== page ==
12. 13. Prevalence of CKD and Estimated Number of Adults with CKD in the US (NHANES 99-00) *Based on NHANES 1999–2000 prevalence and 200,948,641 adults age 20 years and older in 2000 census. Stage 5 from USRDS (1998), includes approximately 230,000 patients treated by dialysis, and assuming 70,000 additional patients not on dialysis. GFR estimated from serum creatinine using MDRD Study equation based on age, gender, race and calibration for serum creatinine. For Stage 1 and 2, kidney damage estimated by spot albumin-to-creatinine ratio  17 mg/g in men or  25 mg/g in women in two measurements. % N (1000s) 0.1 391 < 15 or Dialysis Kidney Failure 5 0.1 300 15-29 Severe  GFR 4 3.7 7,400 30-59 Moderate  GFR 3 2.8 5,700 60-89 Kidney Damage with Mild  GFR 2 2.8 5,600  90 Kidney Damage with Normal or  GFR 1 Prevalence* GFR (ml/min/1.73 m 2 Description Stage
    13. 14. New ICD-9-CM Codes <ul><li>Revise 585 Chronic renal failure Chronic kidney disease (CKD) </li></ul><ul><li>New code 585.1 Chronic kidney disease, Stage 1 </li></ul><ul><li>New code 585.2 Chronic kidney disease, Stage 2 (mild) </li></ul><ul><li>New code 585.3 Chronic kidney disease, Stage 3 (moderate) </li></ul><ul><li>New code 585.4 Chronic kidney disease, Stage 4 (severe) </li></ul><ul><li>New code 585.5 Chronic kidney disease, Stage 5 </li></ul><ul><li>New code 585.6 End stage renal disease </li></ul><ul><li>New code 585.9 Chronic kidney disease, unspecified </li></ul><ul><li>Chronic renal disease </li></ul><ul><li>Chronic renal failure NOS </li></ul><ul><li>Chronic renal insufficiency </li></ul><ul><li>Add Use additional code to identify kidney transplant status, if applicable (V42.0) </li></ul>
    14. 15. Complications Related to CKD
    15. 16. USRDS Annual Data Report 2005 CKD and Other Chronic Conditions: Cost Multiplier Populations estimated from the 5 percent Medicare sample, & include patients surviving the entire cohort year (1992, 2002) with Medicare as primary payor, plus period prevalent ESRD patients for 1993 & 2003. Diagnoses determined from claims in 1992 & 2002. Patients with ESRD in the 5 percent sample are excluded, as they are counted in the ESRD population. Costs are for the second year of the two-year period.
    16. 17. CKD Mortality: Kaiser Permanente Northern California Go A, et al . NEJM 2004 All Cause Mortality Cardiovascular Deaths
    17. 18. Longitudinal Follow-up and Outcomes Among Population With Chronic Kidney Disease in a Large Managed Care Organization Keith et al Arch Intern Med 2005 6.6 10.3 16.2 14.9 Disenrolled 45.7 24.3 19.5 10.2 Death 2.3 0.2 0.2 0.01 Received Tx 17.6 1.1 0.9 0.06 Initiated Dialysis 27.8 64.2 63.3 74.8 None of above Events (%) 37.6 51.1 49.8 53.9 FU (months) 73.6 71.6 60.8 61.4 Age (years) 777 11378 1741 14202 N Stage 4 Stage 3 Stage 2 GFR 60-89, No U prot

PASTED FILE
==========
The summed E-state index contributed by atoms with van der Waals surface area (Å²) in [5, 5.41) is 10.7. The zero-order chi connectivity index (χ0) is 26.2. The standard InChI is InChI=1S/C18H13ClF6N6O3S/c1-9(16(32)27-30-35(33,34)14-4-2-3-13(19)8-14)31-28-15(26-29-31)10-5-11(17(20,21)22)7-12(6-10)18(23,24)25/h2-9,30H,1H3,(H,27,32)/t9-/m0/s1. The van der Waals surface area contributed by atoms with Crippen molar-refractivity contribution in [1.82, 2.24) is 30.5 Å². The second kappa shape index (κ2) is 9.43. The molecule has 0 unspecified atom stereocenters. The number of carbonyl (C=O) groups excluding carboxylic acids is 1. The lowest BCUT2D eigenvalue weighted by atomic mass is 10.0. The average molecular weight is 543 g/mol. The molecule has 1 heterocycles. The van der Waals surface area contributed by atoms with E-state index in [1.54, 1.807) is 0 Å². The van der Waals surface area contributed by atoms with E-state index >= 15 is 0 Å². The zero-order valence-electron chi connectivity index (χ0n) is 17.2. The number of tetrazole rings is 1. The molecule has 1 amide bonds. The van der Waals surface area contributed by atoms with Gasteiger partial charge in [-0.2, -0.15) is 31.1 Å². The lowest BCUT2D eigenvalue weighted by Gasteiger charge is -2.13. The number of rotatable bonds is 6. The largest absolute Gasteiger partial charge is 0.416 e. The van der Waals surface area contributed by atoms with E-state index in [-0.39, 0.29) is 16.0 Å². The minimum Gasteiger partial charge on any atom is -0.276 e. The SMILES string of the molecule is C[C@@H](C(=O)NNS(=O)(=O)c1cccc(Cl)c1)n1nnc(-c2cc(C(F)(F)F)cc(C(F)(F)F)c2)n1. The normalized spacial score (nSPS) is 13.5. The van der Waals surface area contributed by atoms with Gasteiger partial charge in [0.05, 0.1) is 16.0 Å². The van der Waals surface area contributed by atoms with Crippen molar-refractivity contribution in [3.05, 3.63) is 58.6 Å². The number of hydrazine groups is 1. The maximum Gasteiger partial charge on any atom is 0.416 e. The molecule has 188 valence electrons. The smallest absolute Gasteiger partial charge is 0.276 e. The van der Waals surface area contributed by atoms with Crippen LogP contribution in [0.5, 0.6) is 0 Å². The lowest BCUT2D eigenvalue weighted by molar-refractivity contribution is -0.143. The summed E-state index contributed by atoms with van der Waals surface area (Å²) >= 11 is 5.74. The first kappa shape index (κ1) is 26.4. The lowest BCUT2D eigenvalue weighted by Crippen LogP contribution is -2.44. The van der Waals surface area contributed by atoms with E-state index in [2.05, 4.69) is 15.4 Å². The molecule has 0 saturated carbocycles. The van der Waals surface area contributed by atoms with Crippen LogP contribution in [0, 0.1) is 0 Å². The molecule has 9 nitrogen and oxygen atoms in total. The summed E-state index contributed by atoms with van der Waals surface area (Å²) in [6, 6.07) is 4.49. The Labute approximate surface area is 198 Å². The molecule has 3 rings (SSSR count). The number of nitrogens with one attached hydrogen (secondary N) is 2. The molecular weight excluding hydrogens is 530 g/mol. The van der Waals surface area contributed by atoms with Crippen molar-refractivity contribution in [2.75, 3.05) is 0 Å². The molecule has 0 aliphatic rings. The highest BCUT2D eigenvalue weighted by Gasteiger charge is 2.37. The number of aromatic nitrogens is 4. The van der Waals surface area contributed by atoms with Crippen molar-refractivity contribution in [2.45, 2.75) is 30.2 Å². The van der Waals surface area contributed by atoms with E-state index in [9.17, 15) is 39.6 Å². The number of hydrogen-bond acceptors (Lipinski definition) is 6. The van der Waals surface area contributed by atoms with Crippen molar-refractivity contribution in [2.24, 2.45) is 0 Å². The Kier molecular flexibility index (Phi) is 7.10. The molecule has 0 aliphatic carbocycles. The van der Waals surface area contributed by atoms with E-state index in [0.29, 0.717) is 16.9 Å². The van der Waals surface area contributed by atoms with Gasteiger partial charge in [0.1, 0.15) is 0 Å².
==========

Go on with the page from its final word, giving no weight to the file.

18. 19. Chronic Kidney Disease: A Clinical Action Plan Replacement, if Uremia Present <15 or Dialysis Kidney Failure 5 Preparation for Kidney Replacement Therapy 15-29 Severe  GFR 4 Evaluating and Treating Complications 30-59 Moderate  GFR 3 Estimating Progression 60-89 Kidney Damage with Mild  GFR 2 Diagnosis and Treatment, Treatment of Comorbid Conditions, Slowing Progression, CVD Risk Reduction > 90 Kidney Damage with Normal or  GFR 1 Screening, CKD Risk Reduction >60 (CKD Risk Factors) At Increased Risk Action† GFR (ml/min/1.73 m 2 ) Description Stage
    19. 20. CKD Testing <ul><li>Serum creatinine to estimate the GFR </li></ul><ul><li>Urine albumin testing </li></ul>
    20. 21. Creatinine Generation <ul><li>Muscle mass </li></ul><ul><li>Varies by age, sex, race, weight </li></ul><ul><li>Diet </li></ul><ul><li>Short and long term meat intake </li></ul>
    21. 22. GFR Estimating Equations <ul><li>Cockcroft-Gault formula </li></ul><ul><li>C cr (ml/min) = (140-age) x weight *0.85 if female </li></ul><ul><li>72 S cr </li></ul><ul><li>MDRD Study equation </li></ul><ul><li>GFR (ml/min/1.73 m 2 ) = 186 x (S cr ) -1.154 x (age) -.203 x (0.742 if female) x (1.210 if African American) </li></ul>All labs will be reporting GFR within a few years On Line Calculator:
    22. 23. Serum Creatinine vs. est. GFR <ul><li>A serum creatinine of 1.2 mg/dl represents: </li></ul><ul><ul><li>eGFR 102 in an 18 year-old African American man </li></ul></ul><ul><ul><li>eGFR 66 in a 57 year-old Caucasian man </li></ul></ul><ul><ul><li>eGFR 59 in a 62 year-old African American woman </li></ul></ul><ul><ul><li>eGFR 46 in a 76 year-old Caucasian woman </li></ul></ul>
    23. 24. At what level of creatinine does a 65-year-old white woman have chronic kidney disease (CKD)? 77% of physicians said: Creatinine > 1.5 mg/dL Creatinine = 0.94 mg/dL when eGFR = 60 mL/min/1.73 m 2 Coresh, et al. J Am Soc Nephrol 2005;16:180-188. Actual eGFR at this creatinine = 37 mL/min/1.73m 2
    24. 25. Who should be Tested? <ul><li>Age > 60 </li></ul><ul><li>African Americans, Native Americans, Hispanics and Asian & Pacific Islanders </li></ul><ul><li>Diabetics & Hypertensives </li></ul><ul><li>Individuals with known CVD </li></ul><ul><li>Individuals with a family history of CKD </li></ul>Source: NKF CKD Clinical Practice Guidelines
    25. 26. Fewer than 20% with CKD know they have the disease Coresh, et al. J Am Soc Nephrol 2005;16:180-188. 2.9 % 17.9 % 50 % 40 % 30 % 20 % 10 % 0 % Female Male Told They Have Weak or Failing Kidneys, %
    26. 27. Frequency of Testing of Serum Creatinine compared to other analytes in 277,111 patients who had blood work testing in Columbus, Ohio Stevens LA et al. JASN 2005
    27. 28. Probability of the assessment of 1+ microalbuminuria or proteinuria tests within a year, 2004 Figure 1.8 general Medicare: patients entering Medicare before January 1, 2003, age 65 & older, alive on December 31, & without a diagnosis of CKD during 2003. Patients enrolled in an HMO or with Medicare as secondary payor or diagnosed with ESRD during the year are excluded. EGHP: patients enrolled for the entire year 2003 in a fee-for-service plan, age 50–64, & without a diagnosis of CKD during 2003. Patients diagnosed with ESRD before or during the year are excluded. For both populations, diabetes & hypertension are defined in 2003. Patients censored at end of the plan & end of 2004; Medicare patients also censored at death. All tests tracked in 2004.
    28. 29. Even High-risk Patients’ Kidney Disease Rarely Documented 8% 10% 13% 11% 0% 10% 20% Proteinuria >1+ S. Cr. > 1.5 mg/dl Discharge Documentation of Kidney Abnormalities Detected During Hospitalization DM HTN McClellan WM et al. AJKD 1997